Ten Part Invention is a band of ten pieces formed specifically for the performance of Australian compositions. Many of these have come from within the band - with Sandy Evans, Miroslav Bukovsky, Bob Bertles and the late Roger Frampton setting the initial, very wide, parameters. The band when it is on fire is one of the most exhilirating ensembles anywhere, combining a thrilling spectrum of colours and blendings with powerful momentum, burning solos and, when the mood takes them, free form conversational digressions that can combine startling almost accidental-sounding dissonant conjunctions with meditative still points of sound. The soloists are among the greatest in Australian jazz. Some of them were not previously much experienced in large ensemble playing. Each has a sound that is recognizable within an ensemble. The effect is related to that of the Ellington band, in that sense. It is amazing ensemble playing of a particular kind. They never sound like a team of session players. Rock and classical musicians are often in their audience. The combination of improvisation and composition is compelling.

On the web: www.tenpartinvention.com

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Trevor Griffin Sextet

Trevor Griffin plays a hard driving, tough-toned alto saxophone, and that is also the kind of music he writes for the punching mainstream bop band on his Rufus album. Yet for all the straight-ahead push of the music, there are inventive twists and turns in the ensemble writing and in the accents and textures with which drummer Ron Lemke underscores it all. Trumpeter Phil Slater takes a step back into his earlier approach here, and shows that he can still swing and stir things up with brilliant, clean hard bop lines. Tenor saxophonist Craig Walters, with his round tone and compact flow of ideas, is a great foil for the edgier, sometimes excitingly hell for leather playing of the altoist/leader. Bassist Craig Scott is simply among the top players in the country for reliability, swing, tone and line, while pianist Kevin Hunt's long association with jazz legend Don Burrows speaks for itself.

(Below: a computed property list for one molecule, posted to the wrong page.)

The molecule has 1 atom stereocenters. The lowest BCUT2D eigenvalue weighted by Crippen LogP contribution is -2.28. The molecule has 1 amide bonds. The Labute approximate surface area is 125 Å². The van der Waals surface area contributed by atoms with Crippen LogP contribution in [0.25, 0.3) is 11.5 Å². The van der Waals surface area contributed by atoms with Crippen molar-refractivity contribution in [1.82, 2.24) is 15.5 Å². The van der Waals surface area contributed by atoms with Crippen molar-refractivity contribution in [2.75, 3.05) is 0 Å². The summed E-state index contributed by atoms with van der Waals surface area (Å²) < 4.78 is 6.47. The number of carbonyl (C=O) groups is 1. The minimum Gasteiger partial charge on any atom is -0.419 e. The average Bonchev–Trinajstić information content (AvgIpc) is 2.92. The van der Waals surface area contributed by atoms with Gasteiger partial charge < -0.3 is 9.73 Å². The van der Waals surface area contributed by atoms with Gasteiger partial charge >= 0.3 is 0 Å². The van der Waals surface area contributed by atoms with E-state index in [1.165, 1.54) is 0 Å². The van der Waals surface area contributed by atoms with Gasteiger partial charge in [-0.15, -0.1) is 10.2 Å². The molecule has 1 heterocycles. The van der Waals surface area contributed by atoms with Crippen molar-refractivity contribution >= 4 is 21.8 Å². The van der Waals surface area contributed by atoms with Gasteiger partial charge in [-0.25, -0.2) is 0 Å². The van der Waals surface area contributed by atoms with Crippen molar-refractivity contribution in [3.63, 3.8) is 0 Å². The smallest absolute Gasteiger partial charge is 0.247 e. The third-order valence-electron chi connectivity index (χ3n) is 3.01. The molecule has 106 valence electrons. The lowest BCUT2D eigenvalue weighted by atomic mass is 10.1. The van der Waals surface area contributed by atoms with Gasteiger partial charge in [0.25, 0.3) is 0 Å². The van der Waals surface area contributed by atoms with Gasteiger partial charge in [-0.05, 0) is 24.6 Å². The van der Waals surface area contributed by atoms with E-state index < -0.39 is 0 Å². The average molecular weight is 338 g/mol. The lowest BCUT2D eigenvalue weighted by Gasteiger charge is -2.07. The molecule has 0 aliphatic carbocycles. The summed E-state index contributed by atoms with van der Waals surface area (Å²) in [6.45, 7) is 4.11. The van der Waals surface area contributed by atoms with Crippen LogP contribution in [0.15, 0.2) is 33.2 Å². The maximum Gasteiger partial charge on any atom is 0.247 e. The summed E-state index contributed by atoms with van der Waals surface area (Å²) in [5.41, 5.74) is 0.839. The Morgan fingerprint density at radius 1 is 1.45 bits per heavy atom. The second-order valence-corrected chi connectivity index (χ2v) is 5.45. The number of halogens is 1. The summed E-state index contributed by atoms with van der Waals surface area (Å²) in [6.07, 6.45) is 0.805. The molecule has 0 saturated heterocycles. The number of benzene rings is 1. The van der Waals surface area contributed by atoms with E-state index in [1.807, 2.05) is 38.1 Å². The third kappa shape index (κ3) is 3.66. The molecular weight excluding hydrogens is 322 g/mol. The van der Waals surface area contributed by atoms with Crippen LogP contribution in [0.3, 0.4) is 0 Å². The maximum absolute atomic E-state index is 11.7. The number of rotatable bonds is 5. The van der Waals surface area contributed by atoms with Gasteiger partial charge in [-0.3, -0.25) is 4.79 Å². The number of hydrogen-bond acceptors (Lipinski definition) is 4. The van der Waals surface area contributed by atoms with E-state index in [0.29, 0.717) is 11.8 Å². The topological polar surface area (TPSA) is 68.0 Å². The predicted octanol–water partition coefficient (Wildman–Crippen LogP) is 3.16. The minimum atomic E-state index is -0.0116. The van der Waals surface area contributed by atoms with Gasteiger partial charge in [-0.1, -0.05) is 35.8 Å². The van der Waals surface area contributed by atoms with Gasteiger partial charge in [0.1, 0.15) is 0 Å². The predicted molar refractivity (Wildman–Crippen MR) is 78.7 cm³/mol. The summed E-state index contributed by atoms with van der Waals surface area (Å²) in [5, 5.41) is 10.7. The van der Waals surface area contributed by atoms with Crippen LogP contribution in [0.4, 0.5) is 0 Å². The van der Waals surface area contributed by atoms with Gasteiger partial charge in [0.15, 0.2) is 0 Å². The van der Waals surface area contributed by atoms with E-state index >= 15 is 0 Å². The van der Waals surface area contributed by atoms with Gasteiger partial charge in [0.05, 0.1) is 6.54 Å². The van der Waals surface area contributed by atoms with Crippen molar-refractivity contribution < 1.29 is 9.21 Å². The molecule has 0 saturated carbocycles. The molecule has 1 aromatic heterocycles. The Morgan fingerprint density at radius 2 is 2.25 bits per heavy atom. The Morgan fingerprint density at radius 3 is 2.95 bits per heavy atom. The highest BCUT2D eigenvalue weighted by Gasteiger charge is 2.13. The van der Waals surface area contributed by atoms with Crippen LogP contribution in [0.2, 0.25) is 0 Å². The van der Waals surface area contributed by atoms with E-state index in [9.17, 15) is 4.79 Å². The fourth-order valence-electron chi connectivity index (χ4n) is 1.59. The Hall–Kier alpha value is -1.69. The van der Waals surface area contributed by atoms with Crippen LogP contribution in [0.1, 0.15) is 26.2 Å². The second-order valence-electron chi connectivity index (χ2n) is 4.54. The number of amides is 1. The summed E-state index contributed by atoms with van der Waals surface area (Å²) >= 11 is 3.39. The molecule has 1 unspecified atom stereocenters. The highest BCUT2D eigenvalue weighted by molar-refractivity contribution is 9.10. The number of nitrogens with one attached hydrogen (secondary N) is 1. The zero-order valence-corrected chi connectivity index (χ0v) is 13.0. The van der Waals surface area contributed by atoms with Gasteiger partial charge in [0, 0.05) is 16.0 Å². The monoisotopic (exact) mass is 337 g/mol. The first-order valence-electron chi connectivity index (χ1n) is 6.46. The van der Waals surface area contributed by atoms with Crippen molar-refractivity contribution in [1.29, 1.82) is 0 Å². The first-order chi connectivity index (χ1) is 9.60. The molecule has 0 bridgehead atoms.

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Trio Apoplectic

Trio Apoplectic demonstrate with remarkable consistency that it is possible to sound contemporary - freshly minted in fact - play freely interactive improv- isation, and create pure melody. Their position in Australian jazz is all but unique, in that they can evoke at the same time the effortless lyricism of the West Coast cool school and the freedom of post - Ornette Coleman jazz. 

The pellucid sound of Dave Jackson's alto saxophone has been likened to that of Paul Desmond of Dave Brubeck Quartet fame, but the differences are as interesting as the points in common. Playing them in juxtaposition only accentuates the distinctiveness of Jackson's contemporary voice. What they share is an ability to avoid licks and develop freely running ideas in lines that unfold almost like Bach, with atmospheric echoes of Debussy. 

Bassist Abel Cross and drummer Alex Masso can accompany these flights immaculately and discreetly, but even in this role they are part of a free three-way dialogue that is completely engrossing. Bass and drums are so melodic and tonally beautiful that they can move seamlessly into the foreground with no loss of intensity and feeling. The trio can swing lightly, blithely, but with a mounting intensity, and they can create fields of limpid beauty. This aspect is very much to the fore on Sofia, their new CD.